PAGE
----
China’s experience of economic development has been closely tied with heavy environmental cost at home. China’s rivers and canals are often heavily polluted and much has been made of the smog which is a feature of all China’s large industrial cities. Over the past few years, somewhat catalysed by the Beijing Olympics in 2008, there has been recognition in China of the importance of environmental management. This has involved a reappraisal of the country’s energy needs, while also positioning the Chinese economy to provide for a growing worldwide renewable energy market.
Uranium is a growing concern of China in Africa. There was news this week that China Guangdong Nuclear Power Holding Corp would look to invest in Namibia’s uranium mines. Fission generation is increasingly attractive to China in offering a replacement for coal power plants to provide the country’s baseline needs. The Chinese bidder will find competition from western firms also eager to get a stake in the growing industry.
China is also looking to Southern Africa for help in other energy areas with continued speculation over the state of investment in South Africa’s Sasol coal to liquid technology. This polluting technology allows for the conversion of coal resources into liquid fuels such as diesel. However for developing countries with large coal resources such as South Africa and China, this is vital to energy security and increasing poverty alleviation.
The implications for Africa’s environment are mixed. Chinese companies now regularly announce solar and wind power plants across Africa, looking especially to take advantage of abundant renewable energy resources across Africa. As has been discussed in previous blogs, this has also caused problems by overstressing already stretched water resources on the continent.
Africa’s solar potential also offers great opportunity, although the cost of photo-voltaic cells and the potential need for repair and improvement weaken the case for rolling out across Africa. Wind power has also been an increasing trend with a major array off the coast of Egypt. China in its attempts to be at the head of the world market is heavily involved in delivering renewable energy to Africa. This interest is a market interest rather than an ideological one. Positive messages around the environment are incidental to a vibrant and growing renewable energy industry.
Apart from high output hydropower plants, renewable energy sources such as wind and solar are still in the experimental stage. Large wind power farms require huge investment, and the resulting networks require careful management. While they have clear emissions benefits they are difficult to implement and often result in an impact on biodiversity. Dirty coal power dominates China’s energy generation because it is cheap, easy and available, and suits the needs of a developing country. It could be argued that pressing the case for emissions limits in Africa misses the point in a continent which produces miniscule emissions per capita, but desperately needs development.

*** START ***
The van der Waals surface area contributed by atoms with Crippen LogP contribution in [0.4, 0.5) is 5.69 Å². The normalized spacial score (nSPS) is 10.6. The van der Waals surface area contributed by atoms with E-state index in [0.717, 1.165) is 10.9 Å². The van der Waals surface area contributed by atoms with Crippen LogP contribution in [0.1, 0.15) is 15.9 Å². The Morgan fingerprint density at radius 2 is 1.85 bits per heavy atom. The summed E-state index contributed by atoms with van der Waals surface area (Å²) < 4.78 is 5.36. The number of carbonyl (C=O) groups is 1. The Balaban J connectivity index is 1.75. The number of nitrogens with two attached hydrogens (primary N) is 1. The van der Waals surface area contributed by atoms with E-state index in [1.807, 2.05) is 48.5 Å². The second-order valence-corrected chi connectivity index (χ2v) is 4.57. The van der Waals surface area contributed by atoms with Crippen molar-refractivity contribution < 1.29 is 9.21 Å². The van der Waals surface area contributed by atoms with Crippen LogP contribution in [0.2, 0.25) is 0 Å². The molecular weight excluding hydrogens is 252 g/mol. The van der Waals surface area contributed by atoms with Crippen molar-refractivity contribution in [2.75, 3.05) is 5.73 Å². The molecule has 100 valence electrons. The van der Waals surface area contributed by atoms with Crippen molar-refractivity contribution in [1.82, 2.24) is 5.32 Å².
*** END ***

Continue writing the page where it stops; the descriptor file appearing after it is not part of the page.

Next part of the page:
Therefore the West demonstrates its own continuing ‘neo-colonialist’ tendency by pushing its agenda for reduced emissions on the continent rather than making the painful cuts themselves. In my own opinion the only fair measure for emissions on a global scale, is to calculate a per capita threshold each country should target which is the same the world over.
By exerting pressure on developing countries to ignore cheap and available technologies and processes in favour of greener options, developed nations effectively limit these countries development, in the knowledge that to do the same at home would be politically un-passable.
This is exemplified by complaints over China’s environmental impact in Africa. In many cases there remains a choice between Western and Chinese firms in some investment areas. Where the western firm bears in mind deleterious long term effects of erosion from deforestation, and effects on biodiversity, this focus is certainly justified. Western companies have had the experience to develop sophisticated environmental and social management techniques, and native governments should be wary of encouraging a race to the bottom based only on price. However criticism of Chinese and African actors for transferring polluting industries like tanneries, to Africa is very different.
Ethiopian news this week picked up in the opening of a new tannery adding to a growing industry in the country, for export to Europe. The number of tanneries has grown from 22 to 30 in recent years, the largest of which employs 600 local people. While the industry brings with it environmental side effects, value added employment is the priority. The role of developed countries should be to deliver aid programs which help to mitigate these problems, and provide solutions which provide environmental benefit without impinging on development.
While China’s policies seem callous in environmental terms, they are much more closely aligned with economic development needs. It is little wonder that African governments find Chinese actors more aligned with their needs.